“We will know at that time (July 1, 2015) whether the city can continue to deliver the services we have historically enjoyed, and we will also know if it can be done without Measure E,” he wrote me just before the City Council unanimously passed its 2012-13 fiscal year budget June 5.
Churchill called next fiscal year’s budget — which includes a $49.9 million general fund that needed $2.2 million in reserve money — an “incremental step,” part of a larger strategy to erase chronic deficits by 2016, when Measure E expires. It was enacted by voters in 2010.
The eight-step program includes using outside contractors for some services, improving technology, reducing the number of city departments (and therefore department heads) and shrinking the workforce through early retirements. According to Finance Director Zane Johnston, Tracy eliminated the equivalent of 90 full-time positions even before those steps were rolled out.
The plan also counts on the economy to shake out of its stupor.
While the expense side of the equation can be controlled by the city to a great extent, there’s much less the city can do when it comes to revenue.
Johnston has said economic development — building up the Northeast Industrial Area and future projects at the Cordes Ranch and Gateway sites — is “one of the things I know can help this community” in terms of raising tax receipts.
But that effort, which appears to be sincere and robust, isn’t all it will take to right the revenue picture.
Churchill knows the city can’t square the budget circle without boosted sales tax receipts and a stop to a half-decade decline in property tax rolls.
“The financial strategy hinges a great deal on revenue growth the next four years,” Churchill said.
Jeffrey Michael, director of the University of the Pacific Business Forecasting Center, believes the Central Valley is on the rebound from the Great Recession.
“We’ve definitely, I think, turned the corner,” he said.
Though our region has so far lagged other areas of the state, Michael said the unemployment rate is dropping and workers are being added to payrolls.
Though he called the situation “still terrible,” he said there’s reason for optimism.
“It’s something I think we can sustain,” Michael said, “even despite the worries that are out there about the broader economic recovery at this point.”
The property tax outlook, however, lacks even that pale rose tint.
San Joaquin County Assessor Kenneth Blakemore has predicted another year of declining revenue. And no one knows when property values will gain ground again.
Indeed, counting on revenue growth in this economy is a big bet by the city. And it’s not Tracy’s only gamble when it comes to the budget-balancing game.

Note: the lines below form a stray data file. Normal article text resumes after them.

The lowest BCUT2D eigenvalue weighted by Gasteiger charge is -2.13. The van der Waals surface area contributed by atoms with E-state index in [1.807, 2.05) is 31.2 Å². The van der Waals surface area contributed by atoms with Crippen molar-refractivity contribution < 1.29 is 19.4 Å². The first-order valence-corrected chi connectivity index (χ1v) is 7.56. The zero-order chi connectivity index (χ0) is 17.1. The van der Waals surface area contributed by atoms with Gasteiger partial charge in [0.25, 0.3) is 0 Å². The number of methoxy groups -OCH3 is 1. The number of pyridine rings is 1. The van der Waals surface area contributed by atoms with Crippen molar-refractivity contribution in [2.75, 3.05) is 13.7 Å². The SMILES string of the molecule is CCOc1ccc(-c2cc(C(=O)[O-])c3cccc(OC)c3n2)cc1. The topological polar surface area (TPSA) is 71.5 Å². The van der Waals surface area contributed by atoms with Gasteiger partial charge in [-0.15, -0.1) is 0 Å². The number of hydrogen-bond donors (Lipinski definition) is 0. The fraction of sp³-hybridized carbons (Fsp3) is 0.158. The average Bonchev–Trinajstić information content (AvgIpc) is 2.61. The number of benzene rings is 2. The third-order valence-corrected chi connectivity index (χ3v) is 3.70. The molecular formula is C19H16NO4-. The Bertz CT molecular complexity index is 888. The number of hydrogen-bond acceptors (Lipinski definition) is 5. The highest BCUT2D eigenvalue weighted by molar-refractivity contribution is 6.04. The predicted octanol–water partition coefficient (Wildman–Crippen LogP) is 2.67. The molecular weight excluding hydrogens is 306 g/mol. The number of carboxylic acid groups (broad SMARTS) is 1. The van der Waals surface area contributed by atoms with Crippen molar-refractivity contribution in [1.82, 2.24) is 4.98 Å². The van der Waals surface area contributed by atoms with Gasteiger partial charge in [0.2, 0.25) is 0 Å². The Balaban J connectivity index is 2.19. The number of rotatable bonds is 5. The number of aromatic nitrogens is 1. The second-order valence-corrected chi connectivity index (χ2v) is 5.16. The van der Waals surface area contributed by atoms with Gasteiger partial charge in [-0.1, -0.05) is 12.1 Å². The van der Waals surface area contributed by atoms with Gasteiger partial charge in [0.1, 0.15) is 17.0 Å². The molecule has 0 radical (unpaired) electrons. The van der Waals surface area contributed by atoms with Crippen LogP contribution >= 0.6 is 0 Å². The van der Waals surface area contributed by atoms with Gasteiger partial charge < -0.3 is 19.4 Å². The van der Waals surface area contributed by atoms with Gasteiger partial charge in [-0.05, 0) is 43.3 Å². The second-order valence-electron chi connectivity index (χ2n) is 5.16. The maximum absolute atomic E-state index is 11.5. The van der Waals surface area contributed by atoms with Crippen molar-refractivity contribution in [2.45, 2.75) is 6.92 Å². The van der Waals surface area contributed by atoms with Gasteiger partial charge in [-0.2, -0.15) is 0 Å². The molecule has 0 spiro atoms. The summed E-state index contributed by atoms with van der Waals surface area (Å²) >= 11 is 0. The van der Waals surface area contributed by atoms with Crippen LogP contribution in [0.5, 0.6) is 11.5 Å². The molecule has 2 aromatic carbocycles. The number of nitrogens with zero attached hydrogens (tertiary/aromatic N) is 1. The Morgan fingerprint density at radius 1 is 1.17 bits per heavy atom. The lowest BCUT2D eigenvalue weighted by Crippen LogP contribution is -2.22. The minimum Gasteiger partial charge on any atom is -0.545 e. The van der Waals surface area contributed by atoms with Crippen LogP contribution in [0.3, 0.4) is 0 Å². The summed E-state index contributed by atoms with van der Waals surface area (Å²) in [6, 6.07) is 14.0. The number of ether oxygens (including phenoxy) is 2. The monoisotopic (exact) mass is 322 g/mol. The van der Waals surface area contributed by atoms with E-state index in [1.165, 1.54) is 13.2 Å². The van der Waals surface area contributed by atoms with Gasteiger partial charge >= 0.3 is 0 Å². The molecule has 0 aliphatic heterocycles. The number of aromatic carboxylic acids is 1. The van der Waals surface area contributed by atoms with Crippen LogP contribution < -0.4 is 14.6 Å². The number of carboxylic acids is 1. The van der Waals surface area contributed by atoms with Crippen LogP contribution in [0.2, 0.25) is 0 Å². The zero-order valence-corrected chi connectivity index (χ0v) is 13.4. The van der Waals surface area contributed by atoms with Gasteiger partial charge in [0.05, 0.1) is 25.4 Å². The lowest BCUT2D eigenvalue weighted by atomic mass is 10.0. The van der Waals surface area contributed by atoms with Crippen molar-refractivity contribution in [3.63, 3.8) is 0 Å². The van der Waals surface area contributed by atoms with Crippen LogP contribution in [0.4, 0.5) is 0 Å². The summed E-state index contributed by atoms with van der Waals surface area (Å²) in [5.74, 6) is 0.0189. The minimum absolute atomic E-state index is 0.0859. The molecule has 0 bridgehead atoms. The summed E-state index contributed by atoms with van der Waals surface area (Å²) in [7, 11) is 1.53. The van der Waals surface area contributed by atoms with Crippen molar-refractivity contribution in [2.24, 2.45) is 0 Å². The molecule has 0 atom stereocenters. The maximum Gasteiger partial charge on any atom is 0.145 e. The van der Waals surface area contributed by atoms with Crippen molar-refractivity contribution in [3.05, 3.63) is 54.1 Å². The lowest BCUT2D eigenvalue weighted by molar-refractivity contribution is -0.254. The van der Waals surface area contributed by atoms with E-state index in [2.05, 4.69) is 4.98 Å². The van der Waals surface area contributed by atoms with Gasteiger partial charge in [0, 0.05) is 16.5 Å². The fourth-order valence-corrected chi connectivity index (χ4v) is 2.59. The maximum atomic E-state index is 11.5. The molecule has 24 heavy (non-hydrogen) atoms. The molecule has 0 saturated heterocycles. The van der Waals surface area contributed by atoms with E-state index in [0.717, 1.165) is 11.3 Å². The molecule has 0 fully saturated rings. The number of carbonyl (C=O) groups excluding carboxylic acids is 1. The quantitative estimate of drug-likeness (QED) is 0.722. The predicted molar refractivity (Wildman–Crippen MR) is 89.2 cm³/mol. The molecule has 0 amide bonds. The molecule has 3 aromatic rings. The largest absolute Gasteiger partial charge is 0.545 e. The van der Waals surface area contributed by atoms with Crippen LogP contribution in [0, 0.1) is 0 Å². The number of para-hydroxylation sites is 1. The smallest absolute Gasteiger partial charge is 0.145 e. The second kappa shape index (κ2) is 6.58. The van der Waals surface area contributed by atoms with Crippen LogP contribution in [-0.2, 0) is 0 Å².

The eight-step plan predicts saving $3 million or so from new labor union contracts.
The current accords, Churchill said, expire July 1, 2015. They tie the city to some expenses it cannot control, such as increases in what must be paid to the California Public Employees Retirement System.
The results of those contract negotiations will have a lot to say, Churchill added, about whether the city ends its days of deficits.
Any red ink not blotted up will force the city to make a choice once Measure E lapses: Live without the increased revenue and chop services, or ask voters to extend the tax in some form.
Though mentioned only in passing — and even then only in guarded tones — it’s clear a discussion is brewing about renewing Measure E, and groundwork is being laid for a campaign on its behalf several years down the road.
If the budget isn’t balanced by the time Measure E expires, Churchill said, there would be few efficiency gains left to make. Cuts at that point, he said, “would seriously alter the quality of life in the community.”
As a second option, “… the renewal of Measure E would deserve consideration,” he added.
In statements to the City Council, Churchill, Johnston and other staff members have unflinchingly committed to closing Tracy’s chronic budget gap in hopes the Measure E conversation never gets beyond this early speculation.
Which well they should.
Since its passage, elected and appointed leaders repeatedly said their goal was to not need Measure E past 2016.
About 58.3 percent of the voters, apparently committed to maintaining public safety and other essential services, trusted the pronouncement and taxed themselves.
Given those promises and that trust, a second round might be a tough sell, even if the city does all it can to make Measure E a one-shot deal.
• Second Thoughts is a personal opinion column by Editor Jon Mendelson. Share your thoughts at email@example.com.